Western and Eastern concepts


Many Western concepts regarded as advanced in the 20th Century are no longer compatible. For example, the separation of powers, which is the core of the Western political system, has been a source of government inefficiency. The new century needs new ideas and institutional designs.


Many traditional Chinese concepts can inspire the new world order. For instance, "benevolent governance" can rectify the shortcomings of the separation of powers and multi-party politics, while "spending within one`s means" is a counterbalance to the excess expenditure of welfare nations. Similarly, Indian, Arabic, Russian and other cultures can also complement the new world order.


Pax Americana and China-proposed ‘community of shared future`


The greatest change in the 21st century is the deconstruction of Pax Americana. The centrifugal force in the America-dominated Western world is gaining more momentum, the dollar-dominated world currency system is disintegrating, and the "universal" values promoted by the United States turn out to be a mismatch with the contemporary world.


All these are not caused by the rise of China, but, instead, are the consequences of misjudgment of the U.S. and its presumption of the efficiency of Pax Americana.


China does not intend to challenge the U.S. in the future world order, nor does it attempt to compete against it in terms of ideology or a value system. The question, here, is which design of a new world order proposed by the two is more in line with future trends. The U.S. insists on keeping a world order prevailing in the 20th century to the end of the 21st at least, without addressing the questions of how to involve emerging powers and how to adapt to the new scenarios.


With the new order in mind, China has proposed building a community of shared future, which is aimed at maintaining the sound parts of the current global order and reforming the unjust and undesirable parts. The core is global governance.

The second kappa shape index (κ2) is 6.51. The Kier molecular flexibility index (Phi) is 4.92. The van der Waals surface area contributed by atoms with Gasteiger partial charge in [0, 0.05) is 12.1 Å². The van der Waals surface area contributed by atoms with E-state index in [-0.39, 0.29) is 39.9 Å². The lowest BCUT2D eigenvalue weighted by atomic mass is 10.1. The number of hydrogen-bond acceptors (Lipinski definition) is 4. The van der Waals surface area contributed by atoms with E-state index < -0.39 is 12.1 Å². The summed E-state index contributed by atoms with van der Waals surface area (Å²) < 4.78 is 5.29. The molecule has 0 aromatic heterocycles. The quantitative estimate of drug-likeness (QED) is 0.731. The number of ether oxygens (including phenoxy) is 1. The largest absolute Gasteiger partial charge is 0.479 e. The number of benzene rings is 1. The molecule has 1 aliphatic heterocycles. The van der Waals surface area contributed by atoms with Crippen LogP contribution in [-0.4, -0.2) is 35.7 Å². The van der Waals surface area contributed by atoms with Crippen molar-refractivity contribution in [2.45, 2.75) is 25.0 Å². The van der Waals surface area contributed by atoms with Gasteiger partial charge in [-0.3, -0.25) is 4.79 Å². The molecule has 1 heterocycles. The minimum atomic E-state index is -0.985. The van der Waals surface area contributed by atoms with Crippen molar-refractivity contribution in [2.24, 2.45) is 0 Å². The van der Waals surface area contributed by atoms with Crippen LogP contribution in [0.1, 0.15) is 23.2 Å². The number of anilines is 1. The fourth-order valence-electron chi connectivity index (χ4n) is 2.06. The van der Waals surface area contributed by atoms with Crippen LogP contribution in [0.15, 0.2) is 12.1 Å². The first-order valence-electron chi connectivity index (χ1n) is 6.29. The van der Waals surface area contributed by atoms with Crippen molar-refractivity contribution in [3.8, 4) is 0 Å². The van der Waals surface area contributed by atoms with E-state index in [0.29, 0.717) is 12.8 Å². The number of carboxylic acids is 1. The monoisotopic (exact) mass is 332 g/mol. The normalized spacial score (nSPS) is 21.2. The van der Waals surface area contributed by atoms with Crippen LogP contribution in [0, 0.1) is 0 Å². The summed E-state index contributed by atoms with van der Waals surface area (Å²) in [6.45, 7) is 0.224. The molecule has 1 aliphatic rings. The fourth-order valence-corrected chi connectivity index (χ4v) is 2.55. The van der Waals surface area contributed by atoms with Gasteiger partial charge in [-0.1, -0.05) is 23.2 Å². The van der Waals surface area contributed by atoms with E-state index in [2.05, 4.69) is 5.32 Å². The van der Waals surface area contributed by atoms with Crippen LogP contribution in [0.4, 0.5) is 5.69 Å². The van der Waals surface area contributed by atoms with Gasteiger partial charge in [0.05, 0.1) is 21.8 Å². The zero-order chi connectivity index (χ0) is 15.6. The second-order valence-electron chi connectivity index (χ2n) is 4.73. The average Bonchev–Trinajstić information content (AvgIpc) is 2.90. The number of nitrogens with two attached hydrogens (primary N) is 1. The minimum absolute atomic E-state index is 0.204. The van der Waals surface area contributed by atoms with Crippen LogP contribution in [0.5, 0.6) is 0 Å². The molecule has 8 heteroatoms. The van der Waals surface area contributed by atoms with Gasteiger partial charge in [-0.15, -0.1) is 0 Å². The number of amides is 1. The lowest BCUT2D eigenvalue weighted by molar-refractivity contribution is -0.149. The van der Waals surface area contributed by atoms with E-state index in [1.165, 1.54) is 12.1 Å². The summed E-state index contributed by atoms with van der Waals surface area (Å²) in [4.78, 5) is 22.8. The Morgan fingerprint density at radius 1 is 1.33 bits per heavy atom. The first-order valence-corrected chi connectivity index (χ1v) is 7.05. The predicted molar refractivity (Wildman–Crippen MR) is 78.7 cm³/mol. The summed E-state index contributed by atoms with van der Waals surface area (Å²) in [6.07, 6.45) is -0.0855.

Second period of strategic opportunity


The 21st century world order will provide the second period of strategic opportunity for the peaceful rise of China. The first and still ongoing opportunity is the integration of China`s newly established market economy with economic globalization starting in the 1980s. The second period of opportunity is integrating China`s governance system with global governance trends.


This opportunity is just emerging and will continue for at least three decades. Currently China is in transition from the first to the second period. The country is confronted with challenges from both within and without. The complex problems within China will provide rich experience in taking part in global governance, and the complex geopolitics in Asia will enable the country to have more innovative ideas in building the world order together with other countries.


Therefore, the community of shared future is a community of the Chinese nation, of East Asia, and of the entire humanity. Each and every challenge in building the new world order will prove an opportunity for China. China in transforming itself is indeed also changing the world.


The writer is a senior researcher of the Chongyang Institute for Financial Studies at Renmin University of China.


Key Words: world order   community of shared future   US